The development and outcome of the Arauco War brings to light several issues in strategic interaction theory. First, it is problematic to assign one kind of strategy to each actor when the two use both kinds of strategies simultaneously. For example, from the beginning, both the Spanish and Mapuche used direct strategies against each other and subsequently, when the Mapuche turned to guerrilla warfare they also adopted from the Spanish the construction of forts. While it may be possible to assign each actor in the Arauco war a primary strategy, this may not be as easy in other conflicts without risking oversimplification.

Second, and more important, the outcome of the different interactions in the Arauco War is not consistent with the theory’s hypotheses which states that, same-approach interactions tend to be won by the stronger side and that different- approach ones favor the weaker actor. Initially, the Mapuche used a direct strategy (direct defense) against the Spanish, sending army after army to the battlefield. The Spanish primary strategy was indirect (barbarism), and they were able to defeat the Mapuche, settling in their territory. The Spanish, contrary to the theory’s expectations, won this different-approach interaction. Why did this happen? Wars where the weak fights directly and the strong indirectly are very infrequent in modern times, so an analysis that merges both types of different-approach interactions into the same category would not pick up the difference between direct- indirect and indirect-direct interactions. Indeed, its results may be driven by the more common direct attack-guerrilla warfare interaction. Arreguín-Toft suggests that in order to use barbarism against a weak opponent, a strong actor must pay political costs, both domestically and internationally (2001, p. 114, f.n. 68). This assumes that conflict visibility, a democratic weak contender, and the presence of an international community may influence how much a strong state is willing to use barbarism, and make it fall short from annihilating the weak actor. In the sixteenth century, Spain -as most states throughout history- did not have to deal with these cost-inducing factors.

When the Mapuche adopted an indirect strategy (guerrilla warfare) to counter Spain’s barbarism, they prevailed and secured their independence. In the case of the Arauco War, it is not supported the hypothesis that in general same-approach interactions (and specifically indirect-indirect ones), strong states win. Again, this kind of interactions may be rare. The results of a large-n analysis that combined rare barbarism-guerrilla warfare and common direct attack-direct defense interactions into the same analytical category would, therefore, be driven more by the outcome of the former than the latter.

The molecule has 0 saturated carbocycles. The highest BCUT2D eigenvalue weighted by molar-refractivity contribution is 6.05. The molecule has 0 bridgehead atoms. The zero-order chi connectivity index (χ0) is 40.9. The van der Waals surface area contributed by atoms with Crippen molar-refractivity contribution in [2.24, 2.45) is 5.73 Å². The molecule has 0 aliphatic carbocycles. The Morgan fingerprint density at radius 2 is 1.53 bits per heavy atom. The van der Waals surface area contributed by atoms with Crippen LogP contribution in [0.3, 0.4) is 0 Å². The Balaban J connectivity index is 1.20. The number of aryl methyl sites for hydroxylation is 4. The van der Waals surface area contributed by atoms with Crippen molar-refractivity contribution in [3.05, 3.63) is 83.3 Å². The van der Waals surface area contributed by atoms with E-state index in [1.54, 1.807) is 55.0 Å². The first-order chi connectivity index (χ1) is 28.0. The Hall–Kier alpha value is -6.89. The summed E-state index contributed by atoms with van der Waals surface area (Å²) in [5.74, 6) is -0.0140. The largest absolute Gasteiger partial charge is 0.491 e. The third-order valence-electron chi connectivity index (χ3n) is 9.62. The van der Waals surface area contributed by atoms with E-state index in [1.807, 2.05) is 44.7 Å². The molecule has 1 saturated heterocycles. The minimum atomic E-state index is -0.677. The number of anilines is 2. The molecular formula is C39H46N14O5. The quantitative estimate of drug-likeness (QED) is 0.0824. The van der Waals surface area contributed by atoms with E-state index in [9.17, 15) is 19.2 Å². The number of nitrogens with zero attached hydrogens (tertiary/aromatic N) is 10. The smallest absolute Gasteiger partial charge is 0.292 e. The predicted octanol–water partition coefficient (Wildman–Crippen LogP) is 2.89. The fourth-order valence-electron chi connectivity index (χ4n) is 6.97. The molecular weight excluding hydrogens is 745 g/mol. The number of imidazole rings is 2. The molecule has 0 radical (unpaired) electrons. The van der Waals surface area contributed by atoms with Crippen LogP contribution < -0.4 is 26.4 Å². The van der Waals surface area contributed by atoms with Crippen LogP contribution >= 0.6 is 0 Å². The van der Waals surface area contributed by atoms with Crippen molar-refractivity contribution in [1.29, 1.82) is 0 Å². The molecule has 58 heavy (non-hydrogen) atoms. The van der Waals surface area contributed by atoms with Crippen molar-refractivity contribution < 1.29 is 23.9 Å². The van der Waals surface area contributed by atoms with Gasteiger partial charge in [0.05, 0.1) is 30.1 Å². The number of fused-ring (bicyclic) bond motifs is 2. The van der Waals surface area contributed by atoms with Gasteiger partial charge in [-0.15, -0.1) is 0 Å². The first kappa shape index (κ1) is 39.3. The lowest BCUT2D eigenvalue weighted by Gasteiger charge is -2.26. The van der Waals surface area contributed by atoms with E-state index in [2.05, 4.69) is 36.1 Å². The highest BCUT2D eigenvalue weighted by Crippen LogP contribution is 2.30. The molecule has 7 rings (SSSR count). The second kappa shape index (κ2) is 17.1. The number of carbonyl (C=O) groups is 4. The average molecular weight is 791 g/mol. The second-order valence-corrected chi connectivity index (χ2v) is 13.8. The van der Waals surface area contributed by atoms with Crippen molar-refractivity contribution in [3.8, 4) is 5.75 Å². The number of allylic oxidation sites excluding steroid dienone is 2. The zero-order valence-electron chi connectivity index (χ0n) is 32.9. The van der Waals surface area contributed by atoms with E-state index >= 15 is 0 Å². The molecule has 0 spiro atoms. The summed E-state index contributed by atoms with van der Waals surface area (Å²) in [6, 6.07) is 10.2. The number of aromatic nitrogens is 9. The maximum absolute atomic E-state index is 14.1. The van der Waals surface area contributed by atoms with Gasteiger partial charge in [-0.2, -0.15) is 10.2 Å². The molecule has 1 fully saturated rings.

In terms of power asymmetry, it is unsurprising that the Mapuche resorted to guerrilla warfare to counter the Spanish: “it turns out that adversaries do not give up the armed struggle under these conditions; rather, any smart enemy goes unconventional” (Kilcullen, 2009, p. 23). However, strategic interaction theory fails to explain why the the Mapuche prevailed in a same approach interaction. What was special about the Mapuche change in strategy that allowed them to prevail? Why did the Mapuche win this interaction? The answer is related to the extent to which they adapted to guerrilla warfare not only as a military strategy but also as a way to organize their society. Boccara claims that the clash with the Spanish was so significant that it amounted to an “ethnogenesis,” this is, an entire cultural identity shift, causing the old Reche or Che (“True People” or “People”) to become the Mapuche (“People of the Land”) (Bengoa, 2008; Boccara, 1999, 2007; Sauer, 2014)16. Mapuche insurgents earned the full support of their communities because the warriors’ success was inextricably linked to their survival as a people in the face of Spanish extermination.

The mechanization thesis and early colonial warfare: a common ground?

Lyall & Wilson (2009) offer an alternative explanation for the outcomes in counterinsurgency wars. They show that incumbents (governments in power) have been de- creasingly able to defeat insurgents since the nineteenth century (Lyall & Wilson, 2009, p. 69), which they argue has been caused by some change in the nature of incumbent armies. These armies have gone from “foraging” to “mechanization.” The former implied “monetary payments, forced requisition, and simple looting to acquire provisions from populations located in or near the conflict zone rather than from the national homeland” (p. 73); in the latter, “conflict zones could provide neither increasingly specialized supplies, such as fuel and parts, nor the sheer quantities required to sustain large modern armies” (p. 75).

Why has mechanization made incumbents more likely to lose counterinsurgency wars? Unlike foraging armies, who perforce have to know and interact with locals to obtain supplies, mechanized armies get resources through supply lines, which isolates them from their environment. Therefore, it is harder for them to solve the “identification problem,” this is, the common issue in counterinsurgency wars that arises because “[i]rregular combatants and the spies of either side hide among the civilian population” (Kalyvas, 2006, p. 89). Mechanized armies’ diminished capacity to tell combatants from noncombatants and to gather intelligence from locals, results in a “counterinsurgency that fuels, rather than deters, insurgent recruitment” (Lyall & Wilson, 2009, p. 79). Modern militaries find hard to overcome the urge to mechanize to appropriately engage with insurgent opponents (Lyall & Wilson, 2009, p. 80).